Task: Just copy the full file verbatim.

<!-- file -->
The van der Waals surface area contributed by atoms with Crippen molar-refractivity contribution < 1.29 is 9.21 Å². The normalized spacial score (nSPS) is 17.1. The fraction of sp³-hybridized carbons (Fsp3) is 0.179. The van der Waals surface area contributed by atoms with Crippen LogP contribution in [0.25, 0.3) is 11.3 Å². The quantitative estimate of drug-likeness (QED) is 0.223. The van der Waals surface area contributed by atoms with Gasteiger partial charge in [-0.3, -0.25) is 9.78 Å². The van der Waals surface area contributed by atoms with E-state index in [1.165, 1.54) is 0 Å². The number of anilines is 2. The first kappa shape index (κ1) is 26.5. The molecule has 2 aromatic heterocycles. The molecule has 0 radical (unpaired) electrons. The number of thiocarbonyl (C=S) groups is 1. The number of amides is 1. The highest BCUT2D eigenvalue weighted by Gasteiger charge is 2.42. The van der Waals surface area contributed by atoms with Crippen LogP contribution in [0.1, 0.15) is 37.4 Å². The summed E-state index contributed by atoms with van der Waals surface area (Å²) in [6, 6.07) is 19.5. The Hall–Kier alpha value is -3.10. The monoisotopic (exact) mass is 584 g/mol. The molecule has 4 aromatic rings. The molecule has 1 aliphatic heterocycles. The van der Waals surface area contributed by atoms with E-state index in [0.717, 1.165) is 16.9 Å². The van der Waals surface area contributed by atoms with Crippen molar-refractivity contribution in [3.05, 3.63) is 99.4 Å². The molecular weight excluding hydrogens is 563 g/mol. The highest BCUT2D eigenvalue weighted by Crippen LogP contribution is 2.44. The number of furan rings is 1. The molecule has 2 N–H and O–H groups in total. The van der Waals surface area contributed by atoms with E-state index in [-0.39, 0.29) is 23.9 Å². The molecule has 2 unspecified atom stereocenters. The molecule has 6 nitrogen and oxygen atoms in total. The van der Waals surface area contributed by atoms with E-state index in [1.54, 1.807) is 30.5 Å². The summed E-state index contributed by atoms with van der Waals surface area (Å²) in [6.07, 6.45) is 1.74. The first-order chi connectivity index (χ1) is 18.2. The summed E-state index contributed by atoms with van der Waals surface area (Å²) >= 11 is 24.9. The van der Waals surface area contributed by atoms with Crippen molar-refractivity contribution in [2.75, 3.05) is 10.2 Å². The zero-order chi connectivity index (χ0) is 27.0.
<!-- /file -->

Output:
The van der Waals surface area contributed by atoms with Crippen molar-refractivity contribution < 1.29 is 9.21 Å². The normalized spacial score (nSPS) is 17.1. The fraction of sp³-hybridized carbons (Fsp3) is 0.179. The van der Waals surface area contributed by atoms with Crippen LogP contribution in [0.25, 0.3) is 11.3 Å². The quantitative estimate of drug-likeness (QED) is 0.223. The van der Waals surface area contributed by atoms with Gasteiger partial charge in [-0.3, -0.25) is 9.78 Å². The van der Waals surface area contributed by atoms with E-state index in [1.165, 1.54) is 0 Å². The number of anilines is 2. The first kappa shape index (κ1) is 26.5. The molecule has 2 aromatic heterocycles. The molecule has 0 radical (unpaired) electrons. The number of thiocarbonyl (C=S) groups is 1. The number of amides is 1. The highest BCUT2D eigenvalue weighted by Gasteiger charge is 2.42. The van der Waals surface area contributed by atoms with Crippen LogP contribution in [0.1, 0.15) is 37.4 Å². The summed E-state index contributed by atoms with van der Waals surface area (Å²) in [6, 6.07) is 19.5. The Hall–Kier alpha value is -3.10. The monoisotopic (exact) mass is 584 g/mol. The molecule has 4 aromatic rings. The molecule has 1 aliphatic heterocycles. The van der Waals surface area contributed by atoms with E-state index in [0.717, 1.165) is 16.9 Å². The van der Waals surface area contributed by atoms with Crippen molar-refractivity contribution in [3.05, 3.63) is 99.4 Å². The molecular weight excluding hydrogens is 563 g/mol. The highest BCUT2D eigenvalue weighted by Crippen LogP contribution is 2.44. The number of furan rings is 1. The molecule has 2 N–H and O–H groups in total. The van der Waals surface area contributed by atoms with E-state index in [-0.39, 0.29) is 23.9 Å². The molecule has 2 unspecified atom stereocenters. The molecule has 6 nitrogen and oxygen atoms in total. The van der Waals surface area contributed by atoms with E-state index in [1.54, 1.807) is 30.5 Å². The summed E-state index contributed by atoms with van der Waals surface area (Å²) in [6.07, 6.45) is 1.74. The first-order chi connectivity index (χ1) is 18.2. The summed E-state index contributed by atoms with van der Waals surface area (Å²) >= 11 is 24.9. The van der Waals surface area contributed by atoms with Crippen molar-refractivity contribution in [2.75, 3.05) is 10.2 Å². The zero-order chi connectivity index (χ0) is 27.0.